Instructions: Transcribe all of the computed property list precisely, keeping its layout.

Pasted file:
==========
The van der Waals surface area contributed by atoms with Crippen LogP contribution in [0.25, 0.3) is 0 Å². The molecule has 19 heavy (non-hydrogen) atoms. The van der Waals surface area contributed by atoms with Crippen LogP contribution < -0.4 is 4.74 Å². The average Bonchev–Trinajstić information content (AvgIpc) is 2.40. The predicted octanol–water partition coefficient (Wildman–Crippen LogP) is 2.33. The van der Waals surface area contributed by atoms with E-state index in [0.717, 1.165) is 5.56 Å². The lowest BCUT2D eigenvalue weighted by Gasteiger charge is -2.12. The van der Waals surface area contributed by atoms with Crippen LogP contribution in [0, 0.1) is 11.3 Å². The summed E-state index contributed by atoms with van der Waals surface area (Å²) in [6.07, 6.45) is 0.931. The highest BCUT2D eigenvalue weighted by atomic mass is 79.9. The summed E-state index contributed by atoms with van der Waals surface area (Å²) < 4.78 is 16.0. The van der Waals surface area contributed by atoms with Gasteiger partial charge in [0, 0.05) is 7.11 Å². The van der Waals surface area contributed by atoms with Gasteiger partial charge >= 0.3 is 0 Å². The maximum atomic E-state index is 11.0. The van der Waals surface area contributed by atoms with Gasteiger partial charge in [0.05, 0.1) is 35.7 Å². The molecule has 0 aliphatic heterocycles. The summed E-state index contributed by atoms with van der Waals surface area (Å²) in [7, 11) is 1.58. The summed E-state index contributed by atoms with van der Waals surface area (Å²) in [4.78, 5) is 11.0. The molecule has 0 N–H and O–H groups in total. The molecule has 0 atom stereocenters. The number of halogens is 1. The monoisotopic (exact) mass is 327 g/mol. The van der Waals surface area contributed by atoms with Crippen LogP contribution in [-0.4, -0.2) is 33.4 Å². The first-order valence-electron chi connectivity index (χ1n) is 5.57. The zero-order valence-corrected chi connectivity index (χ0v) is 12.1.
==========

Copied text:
The van der Waals surface area contributed by atoms with Crippen LogP contribution in [0.25, 0.3) is 0 Å². The molecule has 19 heavy (non-hydrogen) atoms. The van der Waals surface area contributed by atoms with Crippen LogP contribution < -0.4 is 4.74 Å². The average Bonchev–Trinajstić information content (AvgIpc) is 2.40. The predicted octanol–water partition coefficient (Wildman–Crippen LogP) is 2.33. The van der Waals surface area contributed by atoms with E-state index in [0.717, 1.165) is 5.56 Å². The lowest BCUT2D eigenvalue weighted by Gasteiger charge is -2.12. The van der Waals surface area contributed by atoms with Crippen LogP contribution in [0, 0.1) is 11.3 Å². The summed E-state index contributed by atoms with van der Waals surface area (Å²) in [6.07, 6.45) is 0.931. The highest BCUT2D eigenvalue weighted by atomic mass is 79.9. The summed E-state index contributed by atoms with van der Waals surface area (Å²) < 4.78 is 16.0. The van der Waals surface area contributed by atoms with Gasteiger partial charge in [0, 0.05) is 7.11 Å². The van der Waals surface area contributed by atoms with Gasteiger partial charge >= 0.3 is 0 Å². The maximum atomic E-state index is 11.0. The van der Waals surface area contributed by atoms with Gasteiger partial charge in [0.05, 0.1) is 35.7 Å². The molecule has 0 aliphatic heterocycles. The summed E-state index contributed by atoms with van der Waals surface area (Å²) in [7, 11) is 1.58. The summed E-state index contributed by atoms with van der Waals surface area (Å²) in [4.78, 5) is 11.0. The molecule has 0 N–H and O–H groups in total. The molecule has 0 atom stereocenters. The number of halogens is 1. The monoisotopic (exact) mass is 327 g/mol. The van der Waals surface area contributed by atoms with Crippen LogP contribution in [-0.4, -0.2) is 33.4 Å². The first-order valence-electron chi connectivity index (χ1n) is 5.57. The zero-order valence-corrected chi connectivity index (χ0v) is 12.1.